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West Indies media turn on cricketing 'chumps' after disastrous tour of NZ

West Indies superstar Chris Gayle hardly fired a shot against the Black Caps.

Whitewashed by the Black Caps, the West Indies have been pummelled by their own media as they limped home from their "nightmare" tour of New Zealand.

The once-proud cricketing nation appears dismayed by the ongoing decline of the team.

Words like miserable, abysmal, chumps, and embarrassment were used in a hard-hitting editorial in the Barbados Today newspaper as the repeated losses were digested in the Carribbean.

The West Indies have been highly criticised for their performances in New Zealand.
John Davidson / www.photosport.n

The West Indies have been highly criticised for their performances in New Zealand.


They even suggested that the scale of the woeful performances was harder to take because the Black Caps only contained "one or two quality players".


The newspaper said there was a need for much "soul-searching" in their game and felt the national administration needed to do more to mend the bridges with some senior players who were absent from the tour.

"That the New Zealand tour has been an on-field embarrassment and a complete disaster is irrefutable," the editorial said.

"There will be some who will blame CWI for the team's poor showing but the players must ultimately answer the pertinent questions related to what occurred on the cricket field ... the buck for the debacle in New Zealand stops at the players.

"What will be particularly galling to passionate West Indian supporters is that despite the presence of one or two quality players, the New Zealand teams in the three formats were not of the intimidating nature to cause any loss of sleep. Yet the West Indies team will return to the Caribbean having been saved by rain from a complete tour whitewash having lost two of two tests, three of three ODIs and two of three T20s."

Barbados Today felt the problems were widespread across all disciplines and formats of the game.


"With the exception of vice-captain Kraigg Brathwaite, the batting unit in the test matches failed miserably. The bowling unit was collectively disappointing. The fielding was equally abysmal with the likes of Shane Dowrich being a particular letdown behind the stumps. The captaincy of Jason Holder continued to show a degree of naivete in on-field decision-making. In the ODI arena, it was a case of a general meltdown and the team appeared more world chumps than champs in their supposedly best-performing format, the T20s."

They were particularly critical of the leadership of Holder and suggested his future was now in jeopardy.

"It was painfully obvious that the test team required strong assertive leadership. Holder from this distance appears to be a Mr Nice Guy, a very decent, charming, well-spoken individual who is willing to be supportive of his failing players. And the team members seemingly adore him.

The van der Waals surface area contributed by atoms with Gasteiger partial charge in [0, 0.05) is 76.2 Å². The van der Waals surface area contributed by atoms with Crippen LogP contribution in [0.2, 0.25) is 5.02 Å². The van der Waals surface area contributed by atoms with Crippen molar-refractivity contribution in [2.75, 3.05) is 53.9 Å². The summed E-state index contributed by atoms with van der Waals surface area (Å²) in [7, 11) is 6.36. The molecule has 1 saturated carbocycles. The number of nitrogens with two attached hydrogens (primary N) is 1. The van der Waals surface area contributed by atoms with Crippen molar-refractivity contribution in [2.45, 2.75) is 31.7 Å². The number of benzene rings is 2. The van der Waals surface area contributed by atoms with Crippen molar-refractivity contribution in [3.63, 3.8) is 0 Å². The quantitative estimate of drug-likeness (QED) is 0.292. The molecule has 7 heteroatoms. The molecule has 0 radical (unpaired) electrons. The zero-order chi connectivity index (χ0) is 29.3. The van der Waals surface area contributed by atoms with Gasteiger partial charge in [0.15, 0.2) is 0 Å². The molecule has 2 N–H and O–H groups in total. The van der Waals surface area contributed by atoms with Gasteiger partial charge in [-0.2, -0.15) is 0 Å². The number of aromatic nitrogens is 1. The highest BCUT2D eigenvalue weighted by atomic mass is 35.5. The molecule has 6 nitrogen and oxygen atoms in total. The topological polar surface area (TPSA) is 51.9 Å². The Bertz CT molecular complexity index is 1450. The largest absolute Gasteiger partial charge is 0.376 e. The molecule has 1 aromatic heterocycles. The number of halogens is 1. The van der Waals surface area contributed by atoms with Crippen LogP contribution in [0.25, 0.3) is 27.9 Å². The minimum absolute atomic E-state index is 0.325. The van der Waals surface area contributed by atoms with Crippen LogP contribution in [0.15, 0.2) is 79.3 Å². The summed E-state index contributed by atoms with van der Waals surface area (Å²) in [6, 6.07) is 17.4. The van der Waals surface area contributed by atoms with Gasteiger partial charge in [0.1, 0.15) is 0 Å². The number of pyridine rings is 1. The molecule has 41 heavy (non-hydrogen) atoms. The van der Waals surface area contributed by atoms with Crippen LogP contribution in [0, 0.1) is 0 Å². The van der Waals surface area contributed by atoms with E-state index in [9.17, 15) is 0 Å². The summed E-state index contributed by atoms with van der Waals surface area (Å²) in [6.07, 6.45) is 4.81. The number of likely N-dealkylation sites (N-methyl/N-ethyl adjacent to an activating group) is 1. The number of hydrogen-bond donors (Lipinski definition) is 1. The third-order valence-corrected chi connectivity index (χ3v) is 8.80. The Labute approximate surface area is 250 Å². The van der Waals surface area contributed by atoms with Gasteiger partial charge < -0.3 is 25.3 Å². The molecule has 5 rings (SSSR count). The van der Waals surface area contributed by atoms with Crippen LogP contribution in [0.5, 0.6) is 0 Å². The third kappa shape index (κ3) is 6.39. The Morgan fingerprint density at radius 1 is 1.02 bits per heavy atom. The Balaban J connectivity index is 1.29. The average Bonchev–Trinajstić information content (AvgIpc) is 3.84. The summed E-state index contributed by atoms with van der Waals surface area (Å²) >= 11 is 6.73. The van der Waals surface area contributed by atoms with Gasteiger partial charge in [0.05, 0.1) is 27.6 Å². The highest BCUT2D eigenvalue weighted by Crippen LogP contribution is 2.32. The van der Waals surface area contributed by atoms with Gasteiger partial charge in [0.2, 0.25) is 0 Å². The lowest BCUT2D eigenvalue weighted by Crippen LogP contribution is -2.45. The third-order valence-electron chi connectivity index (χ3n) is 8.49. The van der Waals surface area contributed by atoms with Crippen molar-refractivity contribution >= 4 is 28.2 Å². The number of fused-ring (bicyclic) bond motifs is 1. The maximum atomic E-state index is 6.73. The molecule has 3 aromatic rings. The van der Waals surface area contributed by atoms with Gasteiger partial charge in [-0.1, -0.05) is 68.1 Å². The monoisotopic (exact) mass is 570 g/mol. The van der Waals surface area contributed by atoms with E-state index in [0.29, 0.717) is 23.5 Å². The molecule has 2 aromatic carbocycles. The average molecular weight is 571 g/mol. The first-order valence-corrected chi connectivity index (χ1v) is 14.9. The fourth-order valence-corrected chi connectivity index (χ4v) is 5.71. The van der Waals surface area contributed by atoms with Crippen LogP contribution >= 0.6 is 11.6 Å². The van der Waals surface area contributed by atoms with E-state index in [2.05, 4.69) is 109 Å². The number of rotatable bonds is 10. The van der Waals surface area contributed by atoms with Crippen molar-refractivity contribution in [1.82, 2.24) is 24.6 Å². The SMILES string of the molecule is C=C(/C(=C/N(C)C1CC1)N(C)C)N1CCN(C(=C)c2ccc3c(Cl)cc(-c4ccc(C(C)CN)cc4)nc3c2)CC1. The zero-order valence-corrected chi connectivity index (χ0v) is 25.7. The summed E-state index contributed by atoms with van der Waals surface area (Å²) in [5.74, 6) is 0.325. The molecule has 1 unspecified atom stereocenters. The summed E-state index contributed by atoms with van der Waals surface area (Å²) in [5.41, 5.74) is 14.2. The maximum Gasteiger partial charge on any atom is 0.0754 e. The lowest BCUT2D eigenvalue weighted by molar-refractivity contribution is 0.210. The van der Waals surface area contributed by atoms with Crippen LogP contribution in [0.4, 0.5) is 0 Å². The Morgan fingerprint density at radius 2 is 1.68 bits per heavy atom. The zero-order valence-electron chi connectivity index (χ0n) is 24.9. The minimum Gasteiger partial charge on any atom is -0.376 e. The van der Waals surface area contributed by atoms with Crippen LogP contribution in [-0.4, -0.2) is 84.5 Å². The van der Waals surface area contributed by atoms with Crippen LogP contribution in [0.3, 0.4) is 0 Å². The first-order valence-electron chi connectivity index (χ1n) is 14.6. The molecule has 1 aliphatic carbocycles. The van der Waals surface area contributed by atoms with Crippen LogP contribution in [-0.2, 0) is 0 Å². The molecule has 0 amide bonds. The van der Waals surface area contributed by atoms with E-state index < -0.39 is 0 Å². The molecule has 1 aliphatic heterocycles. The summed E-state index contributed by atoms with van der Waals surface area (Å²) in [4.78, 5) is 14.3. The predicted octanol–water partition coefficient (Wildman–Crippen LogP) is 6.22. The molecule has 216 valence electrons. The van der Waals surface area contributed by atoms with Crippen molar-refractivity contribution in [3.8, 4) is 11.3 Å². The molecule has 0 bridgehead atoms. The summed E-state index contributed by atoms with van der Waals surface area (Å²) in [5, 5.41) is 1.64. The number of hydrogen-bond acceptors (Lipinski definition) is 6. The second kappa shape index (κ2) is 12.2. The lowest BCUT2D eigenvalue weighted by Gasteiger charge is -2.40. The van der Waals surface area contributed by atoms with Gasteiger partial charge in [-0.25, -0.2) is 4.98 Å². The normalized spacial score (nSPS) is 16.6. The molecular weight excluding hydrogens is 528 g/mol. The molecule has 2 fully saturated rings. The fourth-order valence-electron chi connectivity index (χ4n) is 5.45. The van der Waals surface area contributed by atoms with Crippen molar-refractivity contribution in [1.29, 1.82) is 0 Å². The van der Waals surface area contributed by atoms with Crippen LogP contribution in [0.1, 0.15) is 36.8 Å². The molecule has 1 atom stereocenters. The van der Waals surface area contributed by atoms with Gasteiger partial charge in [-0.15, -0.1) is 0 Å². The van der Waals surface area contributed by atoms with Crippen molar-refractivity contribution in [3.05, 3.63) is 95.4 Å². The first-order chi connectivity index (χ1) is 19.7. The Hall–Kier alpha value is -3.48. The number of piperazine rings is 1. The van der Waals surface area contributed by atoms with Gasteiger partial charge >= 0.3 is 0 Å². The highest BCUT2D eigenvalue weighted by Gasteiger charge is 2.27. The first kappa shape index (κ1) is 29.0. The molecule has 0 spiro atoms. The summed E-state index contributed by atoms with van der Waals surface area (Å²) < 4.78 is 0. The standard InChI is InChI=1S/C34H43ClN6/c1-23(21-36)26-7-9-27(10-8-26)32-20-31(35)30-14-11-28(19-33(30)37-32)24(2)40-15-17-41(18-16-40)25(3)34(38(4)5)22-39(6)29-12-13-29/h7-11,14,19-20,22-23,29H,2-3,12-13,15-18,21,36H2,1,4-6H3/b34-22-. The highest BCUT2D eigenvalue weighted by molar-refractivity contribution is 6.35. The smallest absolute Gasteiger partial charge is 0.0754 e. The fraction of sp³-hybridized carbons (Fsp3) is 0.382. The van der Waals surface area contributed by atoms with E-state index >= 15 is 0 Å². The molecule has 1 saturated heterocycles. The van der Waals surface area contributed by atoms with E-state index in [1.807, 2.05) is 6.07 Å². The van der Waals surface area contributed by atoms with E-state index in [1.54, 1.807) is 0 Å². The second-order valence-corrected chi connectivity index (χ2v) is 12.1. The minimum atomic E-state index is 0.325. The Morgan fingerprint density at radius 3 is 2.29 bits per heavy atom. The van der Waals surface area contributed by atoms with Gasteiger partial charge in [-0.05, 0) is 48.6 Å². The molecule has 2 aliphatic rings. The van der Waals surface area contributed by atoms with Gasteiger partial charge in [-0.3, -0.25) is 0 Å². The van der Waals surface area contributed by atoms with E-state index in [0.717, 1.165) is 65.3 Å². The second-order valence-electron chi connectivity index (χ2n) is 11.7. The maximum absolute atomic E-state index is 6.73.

"But aggressive, consistent performances win games, not platitudes, not excuses, not being simply a nice guy. And assertiveness and tact are even more important when leading an average side. Holder presents the same challenge to the selectors that Darren Sammy presented. Is he good enough or producing enough to be guaranteed a place as captain, or should he be competing with others to maintain a place by dint of his performances? This is a decision that CWI will have to make in 2018."

There was embarrassment about the batting techniques against intimidatory bowling tactics by New Zealand.

"The sight of West Indies players unable to cope with medium-pacers bowling short-pitched deliveries has been one of the saddest spectacles on the New Zealand tour. This is a region that has been blessed with fast bowling greats who obviously exposed our batsmen to quality pace bowling."

The newspaper said the problem lay with pitches in the Windies no longer being prepared for fast bowling and that had produced a "domino effect" in New Zealand.

The editorial couldn't resist a dig at some of the absent stars as it concluded: "At the end of the day, it is up to the players to take stock of their performances and steel themselves mentally, technically and physically for the good of West Indies cricket. Despite suggestions to the contrary, our players are handsomely rewarded, even when failing.

"To compare their pay cheques to Indian or Australian internationals, for example, misses the point. It is instructive that cricketers of other countries always put their national teams ahead of Twenty20 global domestic tournaments. But this is a quality foreign to many West Indian cricketers. Perhaps, there might be an answer in that to explain our current woes."

 - Stuff

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